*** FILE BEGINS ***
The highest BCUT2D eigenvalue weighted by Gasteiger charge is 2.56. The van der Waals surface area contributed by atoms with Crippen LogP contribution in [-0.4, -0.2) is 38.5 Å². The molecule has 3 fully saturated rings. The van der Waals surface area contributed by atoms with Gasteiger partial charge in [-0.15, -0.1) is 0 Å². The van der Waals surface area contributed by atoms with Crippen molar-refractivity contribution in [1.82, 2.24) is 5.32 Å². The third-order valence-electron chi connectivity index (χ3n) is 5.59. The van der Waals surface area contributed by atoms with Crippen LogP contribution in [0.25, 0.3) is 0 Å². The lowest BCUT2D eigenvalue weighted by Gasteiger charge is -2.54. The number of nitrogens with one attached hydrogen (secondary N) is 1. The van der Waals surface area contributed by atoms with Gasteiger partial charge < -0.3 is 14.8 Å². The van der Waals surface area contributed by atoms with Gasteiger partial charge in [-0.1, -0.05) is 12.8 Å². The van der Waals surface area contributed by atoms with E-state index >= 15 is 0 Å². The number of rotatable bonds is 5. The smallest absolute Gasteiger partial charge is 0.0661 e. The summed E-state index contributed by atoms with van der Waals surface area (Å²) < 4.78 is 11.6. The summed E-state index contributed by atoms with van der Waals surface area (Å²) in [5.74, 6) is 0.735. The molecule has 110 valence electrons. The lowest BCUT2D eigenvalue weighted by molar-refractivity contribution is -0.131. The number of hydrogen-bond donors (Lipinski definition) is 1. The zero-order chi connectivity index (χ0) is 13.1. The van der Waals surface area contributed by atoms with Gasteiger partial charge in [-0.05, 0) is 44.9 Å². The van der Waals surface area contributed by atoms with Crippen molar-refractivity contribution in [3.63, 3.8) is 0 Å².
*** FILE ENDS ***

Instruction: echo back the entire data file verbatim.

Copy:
The highest BCUT2D eigenvalue weighted by Gasteiger charge is 2.56. The van der Waals surface area contributed by atoms with Crippen LogP contribution in [-0.4, -0.2) is 38.5 Å². The molecule has 3 fully saturated rings. The van der Waals surface area contributed by atoms with Gasteiger partial charge in [-0.15, -0.1) is 0 Å². The van der Waals surface area contributed by atoms with Crippen molar-refractivity contribution in [1.82, 2.24) is 5.32 Å². The third-order valence-electron chi connectivity index (χ3n) is 5.59. The van der Waals surface area contributed by atoms with Crippen LogP contribution in [0.25, 0.3) is 0 Å². The lowest BCUT2D eigenvalue weighted by Gasteiger charge is -2.54. The number of nitrogens with one attached hydrogen (secondary N) is 1. The van der Waals surface area contributed by atoms with Gasteiger partial charge < -0.3 is 14.8 Å². The van der Waals surface area contributed by atoms with Gasteiger partial charge in [-0.1, -0.05) is 12.8 Å². The van der Waals surface area contributed by atoms with E-state index >= 15 is 0 Å². The number of rotatable bonds is 5. The smallest absolute Gasteiger partial charge is 0.0661 e. The summed E-state index contributed by atoms with van der Waals surface area (Å²) < 4.78 is 11.6. The summed E-state index contributed by atoms with van der Waals surface area (Å²) in [5.74, 6) is 0.735. The molecule has 110 valence electrons. The lowest BCUT2D eigenvalue weighted by molar-refractivity contribution is -0.131. The number of hydrogen-bond donors (Lipinski definition) is 1. The zero-order chi connectivity index (χ0) is 13.1. The van der Waals surface area contributed by atoms with Gasteiger partial charge in [-0.05, 0) is 44.9 Å². The van der Waals surface area contributed by atoms with Crippen molar-refractivity contribution in [3.63, 3.8) is 0 Å².